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February 23, 2012

The Walking Dead (What is Going on Here?)


I hope you’ll forgive my impertinence, but I probably don’t watch all the movies/TV shows that someone my age should.  That’s not to say I don’t watch TV, of course.  Far from it; I make a note to watch every new episode of Raising Hope and How I Met Your Mother I can, and I’m one of those crazy people who still thinks The Simpsons is funny.  I was also one of the freaks who saw Scott Pilgrim vs. The World in theaters…but to balance that out, I also saw Super 8, all the Marvel Comics movies last year (with Captain America being my favorite), and Toy Story 3.  I also saw The Thing (2011 version), but the less I say about that, the happier I’ll be.

More like This Thing Totally Blows, am I right?

Setting movies aside, I think the one thing keeping me from getting into a lot of programs is the same problem that a lot of people have: continuity.  Someone who’s been watching a series from its first episode is a lot different from someone who jumps into the fifth season because you see one of your Facebook friends commenting about it.  They have an understanding of the show’s nuances, a connection with the characters, and expectations that have both been fulfilled and will be fulfilled by the story proper, in line with the foreshadowing and the viewers’ own forecasts.  Anyone jumping into a series just points at the screen and says “Who’s that?” until they need a fistful of cough drops.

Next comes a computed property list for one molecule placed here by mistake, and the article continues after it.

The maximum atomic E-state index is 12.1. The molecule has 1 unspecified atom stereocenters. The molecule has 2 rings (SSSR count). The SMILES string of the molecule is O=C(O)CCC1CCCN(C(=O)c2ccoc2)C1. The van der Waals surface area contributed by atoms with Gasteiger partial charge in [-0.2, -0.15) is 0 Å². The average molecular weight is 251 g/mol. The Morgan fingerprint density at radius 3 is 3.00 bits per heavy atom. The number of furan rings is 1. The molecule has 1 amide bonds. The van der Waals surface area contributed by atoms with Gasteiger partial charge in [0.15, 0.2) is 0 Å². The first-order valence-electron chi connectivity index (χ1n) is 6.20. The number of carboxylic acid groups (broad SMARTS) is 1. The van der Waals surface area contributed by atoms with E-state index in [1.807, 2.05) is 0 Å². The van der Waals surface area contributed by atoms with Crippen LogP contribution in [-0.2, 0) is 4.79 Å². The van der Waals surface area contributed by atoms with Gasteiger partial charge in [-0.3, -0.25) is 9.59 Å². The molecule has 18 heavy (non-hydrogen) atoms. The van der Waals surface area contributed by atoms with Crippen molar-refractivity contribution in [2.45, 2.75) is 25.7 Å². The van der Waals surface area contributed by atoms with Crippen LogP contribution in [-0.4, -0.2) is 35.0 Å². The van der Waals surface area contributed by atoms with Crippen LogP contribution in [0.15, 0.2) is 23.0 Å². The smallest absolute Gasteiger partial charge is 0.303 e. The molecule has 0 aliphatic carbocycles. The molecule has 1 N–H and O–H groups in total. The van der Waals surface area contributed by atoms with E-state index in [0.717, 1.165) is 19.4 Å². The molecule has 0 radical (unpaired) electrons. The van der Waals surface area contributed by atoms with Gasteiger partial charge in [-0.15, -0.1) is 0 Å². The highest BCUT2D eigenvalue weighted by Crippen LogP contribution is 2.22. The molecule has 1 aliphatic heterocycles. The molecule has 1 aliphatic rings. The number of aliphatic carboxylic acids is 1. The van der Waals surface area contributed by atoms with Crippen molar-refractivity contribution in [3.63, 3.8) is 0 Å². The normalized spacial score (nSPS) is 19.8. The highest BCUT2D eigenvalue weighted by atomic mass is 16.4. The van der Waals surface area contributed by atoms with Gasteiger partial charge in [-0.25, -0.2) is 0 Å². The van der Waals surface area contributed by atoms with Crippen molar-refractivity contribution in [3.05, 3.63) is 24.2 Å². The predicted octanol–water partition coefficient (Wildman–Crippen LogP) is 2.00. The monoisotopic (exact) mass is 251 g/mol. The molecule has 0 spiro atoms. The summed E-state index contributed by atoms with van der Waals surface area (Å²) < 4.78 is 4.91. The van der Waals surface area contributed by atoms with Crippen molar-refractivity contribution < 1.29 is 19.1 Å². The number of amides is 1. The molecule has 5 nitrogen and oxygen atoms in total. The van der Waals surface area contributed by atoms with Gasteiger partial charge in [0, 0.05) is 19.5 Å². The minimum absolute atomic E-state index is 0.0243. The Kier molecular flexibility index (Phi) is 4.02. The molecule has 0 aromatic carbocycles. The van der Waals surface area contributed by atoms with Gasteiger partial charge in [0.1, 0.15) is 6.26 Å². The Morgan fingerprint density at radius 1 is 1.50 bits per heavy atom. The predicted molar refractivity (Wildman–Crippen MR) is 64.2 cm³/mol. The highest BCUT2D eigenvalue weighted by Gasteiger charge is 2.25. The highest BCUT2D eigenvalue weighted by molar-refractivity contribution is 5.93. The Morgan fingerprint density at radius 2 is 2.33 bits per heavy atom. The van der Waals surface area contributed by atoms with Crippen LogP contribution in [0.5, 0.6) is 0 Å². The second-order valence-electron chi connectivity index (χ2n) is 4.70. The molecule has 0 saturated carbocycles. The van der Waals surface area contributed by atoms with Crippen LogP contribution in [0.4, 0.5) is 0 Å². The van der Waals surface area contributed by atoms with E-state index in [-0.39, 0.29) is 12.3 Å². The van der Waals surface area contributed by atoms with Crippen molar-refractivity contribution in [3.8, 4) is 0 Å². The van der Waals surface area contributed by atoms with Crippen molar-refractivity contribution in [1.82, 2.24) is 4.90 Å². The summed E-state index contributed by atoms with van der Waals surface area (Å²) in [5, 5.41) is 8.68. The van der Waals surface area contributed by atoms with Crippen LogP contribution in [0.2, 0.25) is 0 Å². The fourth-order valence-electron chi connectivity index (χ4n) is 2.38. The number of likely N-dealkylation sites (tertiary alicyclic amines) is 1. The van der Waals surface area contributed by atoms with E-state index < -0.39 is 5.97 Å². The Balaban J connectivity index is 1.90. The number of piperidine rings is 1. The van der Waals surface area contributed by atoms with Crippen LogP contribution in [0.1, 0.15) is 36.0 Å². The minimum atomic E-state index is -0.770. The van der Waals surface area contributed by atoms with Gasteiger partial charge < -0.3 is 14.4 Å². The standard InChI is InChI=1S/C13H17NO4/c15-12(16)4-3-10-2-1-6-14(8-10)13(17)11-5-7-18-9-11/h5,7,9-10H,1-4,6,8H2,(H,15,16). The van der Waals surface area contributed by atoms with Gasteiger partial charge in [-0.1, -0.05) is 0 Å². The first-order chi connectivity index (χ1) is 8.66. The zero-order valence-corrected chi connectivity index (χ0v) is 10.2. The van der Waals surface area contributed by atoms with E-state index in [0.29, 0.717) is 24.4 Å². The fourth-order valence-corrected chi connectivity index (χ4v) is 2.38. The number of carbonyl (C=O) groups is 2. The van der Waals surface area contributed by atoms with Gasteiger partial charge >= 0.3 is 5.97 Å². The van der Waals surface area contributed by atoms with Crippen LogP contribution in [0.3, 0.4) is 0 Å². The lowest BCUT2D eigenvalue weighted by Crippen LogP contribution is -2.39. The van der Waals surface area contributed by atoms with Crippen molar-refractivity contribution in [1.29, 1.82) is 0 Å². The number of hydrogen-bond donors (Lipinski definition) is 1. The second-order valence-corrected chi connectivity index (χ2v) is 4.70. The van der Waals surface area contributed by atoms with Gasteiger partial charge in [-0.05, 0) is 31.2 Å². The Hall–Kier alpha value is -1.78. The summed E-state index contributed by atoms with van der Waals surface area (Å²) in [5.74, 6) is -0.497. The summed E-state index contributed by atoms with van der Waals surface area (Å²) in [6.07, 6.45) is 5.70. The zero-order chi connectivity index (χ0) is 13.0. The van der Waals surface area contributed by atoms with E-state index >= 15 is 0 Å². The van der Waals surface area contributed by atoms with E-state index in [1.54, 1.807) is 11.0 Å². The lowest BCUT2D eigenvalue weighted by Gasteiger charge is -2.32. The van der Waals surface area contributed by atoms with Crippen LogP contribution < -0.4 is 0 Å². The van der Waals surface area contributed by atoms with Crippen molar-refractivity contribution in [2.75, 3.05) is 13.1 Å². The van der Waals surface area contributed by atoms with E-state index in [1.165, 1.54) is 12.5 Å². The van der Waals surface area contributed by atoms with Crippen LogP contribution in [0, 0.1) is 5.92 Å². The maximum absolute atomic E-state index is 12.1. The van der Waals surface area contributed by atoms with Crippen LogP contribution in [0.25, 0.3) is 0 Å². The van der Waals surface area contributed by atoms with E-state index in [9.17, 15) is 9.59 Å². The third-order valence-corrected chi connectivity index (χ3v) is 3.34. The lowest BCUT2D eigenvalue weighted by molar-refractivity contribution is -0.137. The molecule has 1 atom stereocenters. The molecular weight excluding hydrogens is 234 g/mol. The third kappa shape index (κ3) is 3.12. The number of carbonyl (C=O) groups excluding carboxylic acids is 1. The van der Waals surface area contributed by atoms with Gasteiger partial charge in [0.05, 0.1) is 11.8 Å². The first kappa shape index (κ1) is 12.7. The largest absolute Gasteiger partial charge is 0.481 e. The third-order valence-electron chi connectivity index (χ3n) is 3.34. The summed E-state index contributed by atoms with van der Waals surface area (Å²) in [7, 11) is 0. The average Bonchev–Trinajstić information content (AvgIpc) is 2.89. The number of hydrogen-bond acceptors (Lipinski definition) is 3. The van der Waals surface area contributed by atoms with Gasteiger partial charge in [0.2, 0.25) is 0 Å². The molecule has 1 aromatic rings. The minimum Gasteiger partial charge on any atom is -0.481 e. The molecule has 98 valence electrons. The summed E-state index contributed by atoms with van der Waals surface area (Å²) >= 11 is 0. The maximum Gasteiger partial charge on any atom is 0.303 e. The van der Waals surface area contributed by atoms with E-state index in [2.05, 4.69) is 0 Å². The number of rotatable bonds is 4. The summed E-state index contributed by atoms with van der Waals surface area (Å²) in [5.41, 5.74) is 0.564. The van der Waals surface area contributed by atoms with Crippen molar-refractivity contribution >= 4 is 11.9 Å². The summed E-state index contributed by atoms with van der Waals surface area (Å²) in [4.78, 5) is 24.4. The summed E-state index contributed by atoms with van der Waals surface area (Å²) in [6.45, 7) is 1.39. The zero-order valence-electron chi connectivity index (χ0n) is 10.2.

That’s pretty much where I am with The Walking Dead right now.  I’ve seen…oh, about three and one quarter of an episode as of this post.  When asked if I liked what I saw, I answered, “I think I’d get a little more enjoyment out of it if I knew who the characters were…but overall I wouldn’t mind seeing more of it.  It was good.”  It was more or less a placeholder answer until I could give the show a good analysis -- the problem being that I could never give said analysis.  I’d been locked out of the series merely by not being near a TV with a cable connection.  I could try and play catch-up by reading summaries and character descriptions (which I’ve started, by the by), and maybe peck away at episodes past online, but I’m willing to accept that the ship has sailed.

But even if I did watch every episode online, catch up on character and show summaries, take the comics into consideration, AND make sure I never missed a new episode, I can’t help but wonder: is The Walking Dead a ship that I even want to sail on?



There are two things that are holding me back.  One: I -- like a lot of people -- am tired of zombies.  In the past six years, we’ve had zombie games like Dead Rising, Dead Rising: Case Zero, Dead Rising 2, Dead Rising 2: Off the Record, Resident Evil 5, Resident Evil: Revelations, Left 4 Dead, Left 4 Dead 2, Dead Island, Dead Nation, Plants vs. Zombies, and Yakuza: Dead Souls.  You know, to name a few.  To say nothing of games squeezing in zombies because…because zombies, like Call of Duty: Black Ops and Saint’s Row: The Third.  And if I started listing all the movies that have zombies in them, I’d probably never stop -- so let’s just say Zombieland and leave it at that.  The point is, the media is oversaturated with zombies, and I wouldn’t mind if we all decided as a species that we can have things that don’t include zombies.  It’s not that we hate you, zombies; we just need a little space right now so we can sort things out.  And then I hear that The Walking Dead is supra-popular and I wonder if we’re not in an abusive relationship with zombies.

So what’s the second thing?  Well, from what I’ve heard -- from fans, no less -- The Walking Dead is not very good.